Beware of False Information
People who have been recently released from jail or prison, including those on parole and probation and those who have served the maximum sentence for their crimes (“max-outs”), should know that some people are giving out documents (papers) with false information about their rights to Social Security benefits. The pages of these documents are often smudged and hard to read. They do not give a legal source for the information. The two paragraphs below describe these documents.
- The First Thirty Hours. One document, “The First Thirty Hours,” states that you may be entitled to emergency Supplemental Security Income (SSI) benefits of $1,500 if you take your parole or release papers to the local Social Security office and explain that you are recently released and emotionally and mentally unprepared to hold a job.
- Ex-Offender Benefits. Another packet of documents labeled “Ex-Offender Benefits” states that there are federal laws allowing ex-offenders with emotional problems to claim that they are “100% disabled” and should “automatically qualify” for SSI benefits.
All of the information described in the two paragraphs above is false. The fact that you were in prison or jail does not guarantee that you will get Social Security benefits when you are released.
To qualify for disability benefits, you must have an actual physical or psychological impairment (problem) or disability. The Social Security Administration (SSA) determines if a person is eligible for Social Security benefits with the use of a five-step evaluation. The evaluation questions are asked in the following order:
Have you worked after the date you claim to have become disabled? Most applicants have not been working since becoming disabled. Some people try to work while disabled, but they are only able to make a small amount of money. As a result, the SSA may still find you eligible for benefits as long as you did not earn too much money during the years you claim to have been disabled. Your local SSA office can tell you what the amount is for each year.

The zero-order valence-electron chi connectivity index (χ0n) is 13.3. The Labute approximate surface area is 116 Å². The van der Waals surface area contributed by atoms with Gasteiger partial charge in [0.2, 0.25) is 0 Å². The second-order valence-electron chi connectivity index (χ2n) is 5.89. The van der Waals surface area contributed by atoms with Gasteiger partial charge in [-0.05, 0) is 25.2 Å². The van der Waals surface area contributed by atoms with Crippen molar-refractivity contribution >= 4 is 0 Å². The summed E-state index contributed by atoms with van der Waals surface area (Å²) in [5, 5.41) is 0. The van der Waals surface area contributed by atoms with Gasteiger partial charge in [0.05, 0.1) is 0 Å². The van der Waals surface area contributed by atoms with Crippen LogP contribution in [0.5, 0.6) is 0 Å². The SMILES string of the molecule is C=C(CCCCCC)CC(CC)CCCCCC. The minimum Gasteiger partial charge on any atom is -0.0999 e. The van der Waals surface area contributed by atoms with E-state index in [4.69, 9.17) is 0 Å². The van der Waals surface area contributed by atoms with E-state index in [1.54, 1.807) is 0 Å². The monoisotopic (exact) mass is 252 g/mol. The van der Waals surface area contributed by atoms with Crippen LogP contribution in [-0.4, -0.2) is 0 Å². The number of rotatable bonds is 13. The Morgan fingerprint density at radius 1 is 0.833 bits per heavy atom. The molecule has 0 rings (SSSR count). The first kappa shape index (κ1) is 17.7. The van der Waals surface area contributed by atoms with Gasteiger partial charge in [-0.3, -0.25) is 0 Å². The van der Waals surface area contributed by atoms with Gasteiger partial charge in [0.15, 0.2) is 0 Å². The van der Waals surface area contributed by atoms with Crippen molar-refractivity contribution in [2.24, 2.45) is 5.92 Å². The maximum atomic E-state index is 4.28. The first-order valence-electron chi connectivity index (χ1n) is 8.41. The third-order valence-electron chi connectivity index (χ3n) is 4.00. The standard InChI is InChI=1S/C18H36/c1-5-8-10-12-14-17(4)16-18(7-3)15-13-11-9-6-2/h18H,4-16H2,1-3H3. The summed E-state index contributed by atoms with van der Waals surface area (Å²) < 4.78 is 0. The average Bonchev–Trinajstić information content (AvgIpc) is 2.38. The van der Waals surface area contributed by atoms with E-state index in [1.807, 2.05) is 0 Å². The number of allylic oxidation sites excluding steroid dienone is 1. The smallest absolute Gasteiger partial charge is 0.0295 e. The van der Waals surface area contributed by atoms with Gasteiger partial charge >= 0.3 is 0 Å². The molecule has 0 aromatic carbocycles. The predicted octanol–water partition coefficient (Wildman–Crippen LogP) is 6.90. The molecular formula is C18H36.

Is your condition a “severe impairment?” The SSA definition of a “severe impairment” is one that interferes with your basic work-related activities that will last 12 months or more or is expected to result in death. Your condition must be severe for you to be considered disabled.
Does your condition meet or equal one or more of the conditions found in the “Listing of Impairments”? The SSA has a list of conditions that weaken or disable, which it considers “disabling.” For each condition, the SSA has identified the type of medical evidence that must exist for you to be found disabled as a result of that condition. See Listing of Impairments (from Social Security Online). If your condition is on this list, you will be considered to be disabled. Even if your condition is not on the list, however, the SSA may determine that it is equal to an impairment that is on the list.
Are you still able to do the work you did before you had your current condition? If your condition is found to be “severe,” but is not on the list of debilitating conditions and is not equal to one on the list, it must at least stop you from being able to do your job.
Are you able to do any other type of work? You must show that you cannot do the work you did in the past and cannot adjust to other work.
Remember that, even if the SSA denies you benefits at first, you may appeal the decision.
To find out if you are eligible for Social Security benefits, you should contact your local Social Security office for more information. See Local Office Search (from Social Security Online) to find your nearest office.
Contact Legal Services of New Jersey's Prisoner Reentry Project
You may also contact Legal Services of New Jersey's Prisoner Reentry Project (PREP) by calling LSNJ-LAW™, our statewide, toll-free legal hotline, at 1-888-LSNJ-LAW (1-888-576-5529), Monday through Friday, 8 a.m. to 5:30 p.m. PREP provides assistance in civil matters to eligible inmates and those with criminal records to help their successful transition back into society.
This article is from the May 2010 issue of Looking Out for Your Legal Rights®.